We’ve got plans: Tim Cook speaks in first ever state of the college address

By Emily Roberts & Rachelle Peiffer

On Friday, Jan. 18, for the first time ever in Clackamas Community College history, a State of the College address was held at the Harmony campus with an audience of around 30 people. A week later, on Friday, Jan. 25, a second address was held at the Oregon City campus with an audience of almost 200 people. The State of the College address is an opportunity for our college president to talk about any current projects, what the college needs and generally update the public on the happenings here at CCC.

Clare Hansen, the Associated Student Government president, intrigued the audience with CCC’s history before giving a warm introduction to Tim Cook, our college’s president. He proudly took to the stage and stood before the crowd.

Cook presented a year in review, revealing the fact that the nursing program of CCC was recognized last year for a 100 percent nursing license exam pass rate. That makes CCC the only college, two year or four year alike, to get this state recognition.

The Summer Scholars program, which debuted last summer as a sort of tuition-free summer camp for high school students, along with technical summer camps, had 300 applicants last summer. He spoke about the programs in place such as Guided Pathways and High School Connections Advanced High School Credit, which helped both students and potential students succeed in college, with a focus on college readiness. “So we have this flipped, this idea that students need to be college ready, instead of saying the college needs to be student ready,” Cook said.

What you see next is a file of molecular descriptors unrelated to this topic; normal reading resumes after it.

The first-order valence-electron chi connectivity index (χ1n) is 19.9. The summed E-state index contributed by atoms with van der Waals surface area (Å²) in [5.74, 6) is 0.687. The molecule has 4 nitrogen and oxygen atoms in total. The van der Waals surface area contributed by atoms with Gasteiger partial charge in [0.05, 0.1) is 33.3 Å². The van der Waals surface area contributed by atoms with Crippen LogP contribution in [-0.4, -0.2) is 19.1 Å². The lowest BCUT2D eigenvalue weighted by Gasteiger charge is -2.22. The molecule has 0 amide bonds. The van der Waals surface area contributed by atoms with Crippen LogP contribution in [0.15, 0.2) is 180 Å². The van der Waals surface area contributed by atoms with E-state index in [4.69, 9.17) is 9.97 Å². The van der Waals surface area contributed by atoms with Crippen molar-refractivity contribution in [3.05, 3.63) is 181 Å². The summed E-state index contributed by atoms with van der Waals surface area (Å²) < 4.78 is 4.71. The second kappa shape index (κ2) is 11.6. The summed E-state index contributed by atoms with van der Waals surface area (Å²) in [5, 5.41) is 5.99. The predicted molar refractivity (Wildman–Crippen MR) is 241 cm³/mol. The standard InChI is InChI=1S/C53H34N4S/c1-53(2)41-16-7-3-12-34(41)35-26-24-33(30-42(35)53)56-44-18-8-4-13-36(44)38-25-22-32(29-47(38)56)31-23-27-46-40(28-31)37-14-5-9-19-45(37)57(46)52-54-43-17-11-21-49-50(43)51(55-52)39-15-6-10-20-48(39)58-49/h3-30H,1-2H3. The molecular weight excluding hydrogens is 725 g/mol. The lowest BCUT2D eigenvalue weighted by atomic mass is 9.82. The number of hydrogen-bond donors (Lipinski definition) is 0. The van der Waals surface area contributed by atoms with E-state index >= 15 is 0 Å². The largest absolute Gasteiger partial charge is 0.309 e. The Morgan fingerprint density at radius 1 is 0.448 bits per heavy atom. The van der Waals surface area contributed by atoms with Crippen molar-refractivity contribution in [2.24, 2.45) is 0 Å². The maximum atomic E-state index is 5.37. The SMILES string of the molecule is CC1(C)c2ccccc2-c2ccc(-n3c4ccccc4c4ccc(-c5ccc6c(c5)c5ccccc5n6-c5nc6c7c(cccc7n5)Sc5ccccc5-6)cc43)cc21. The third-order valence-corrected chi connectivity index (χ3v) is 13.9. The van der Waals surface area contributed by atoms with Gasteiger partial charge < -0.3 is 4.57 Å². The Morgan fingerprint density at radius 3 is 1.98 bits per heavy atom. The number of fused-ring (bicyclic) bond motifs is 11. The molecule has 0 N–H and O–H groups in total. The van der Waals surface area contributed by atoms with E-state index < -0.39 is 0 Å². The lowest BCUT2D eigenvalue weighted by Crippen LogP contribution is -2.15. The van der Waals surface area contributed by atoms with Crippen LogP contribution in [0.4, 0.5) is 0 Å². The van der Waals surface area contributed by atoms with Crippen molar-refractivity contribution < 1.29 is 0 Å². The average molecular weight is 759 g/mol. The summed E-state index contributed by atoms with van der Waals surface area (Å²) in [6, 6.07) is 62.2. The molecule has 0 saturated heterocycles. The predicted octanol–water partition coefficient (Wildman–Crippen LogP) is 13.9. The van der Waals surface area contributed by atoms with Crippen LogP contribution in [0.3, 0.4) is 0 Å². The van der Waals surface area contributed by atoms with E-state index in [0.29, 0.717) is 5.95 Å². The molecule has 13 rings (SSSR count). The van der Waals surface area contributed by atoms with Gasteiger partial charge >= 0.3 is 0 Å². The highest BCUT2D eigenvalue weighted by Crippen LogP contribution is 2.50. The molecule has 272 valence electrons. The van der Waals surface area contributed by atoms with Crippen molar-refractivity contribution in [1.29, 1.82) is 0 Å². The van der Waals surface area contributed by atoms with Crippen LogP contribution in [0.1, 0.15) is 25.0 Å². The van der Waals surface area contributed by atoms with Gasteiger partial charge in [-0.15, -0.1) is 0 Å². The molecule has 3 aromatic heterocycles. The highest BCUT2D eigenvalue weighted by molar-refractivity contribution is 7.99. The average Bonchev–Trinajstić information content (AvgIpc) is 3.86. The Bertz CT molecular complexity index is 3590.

Last summer, the Clackamas Community College Foundation held their annual golf tournament fundraiser, known as ParTee on the Green, which ended up raising $800,000. This money, Cook promised, went directly to student scholarships.

He then moved to the bond projects, speaking about the DeJardin building, which will increase the amount of space and number of classes, as well as welcome new technology.

“The college has been in steady construction mode since November, 2014, and last year we made it to the halfway mark of our bond projects,” Cook said. The Environmental Learning Center has been revamped and rebuilt. In September, the college opened the new Industrial Technology Center, which provides more space for more classes. The Community Center is scheduled to be revamped in the summer of 2021.

After the hour-long speech concluded, the audience applauded and Cook left the stage. Everyone gathered into small groups and discussed the speech, Cook included.

Tiffany Shireman, the chief of staff for North Clackamas Schools, said, “The focus on that seamless transition from high school to community college is exactly what we need for students; they shouldn’t be pinged around to various buildings.”

Another participant, Wilda Parks, a Milwaukie city councilor, commented, “It also increased my understanding of the need to really lobby our legislature on the funding that’s crucial for community colleges in general.”



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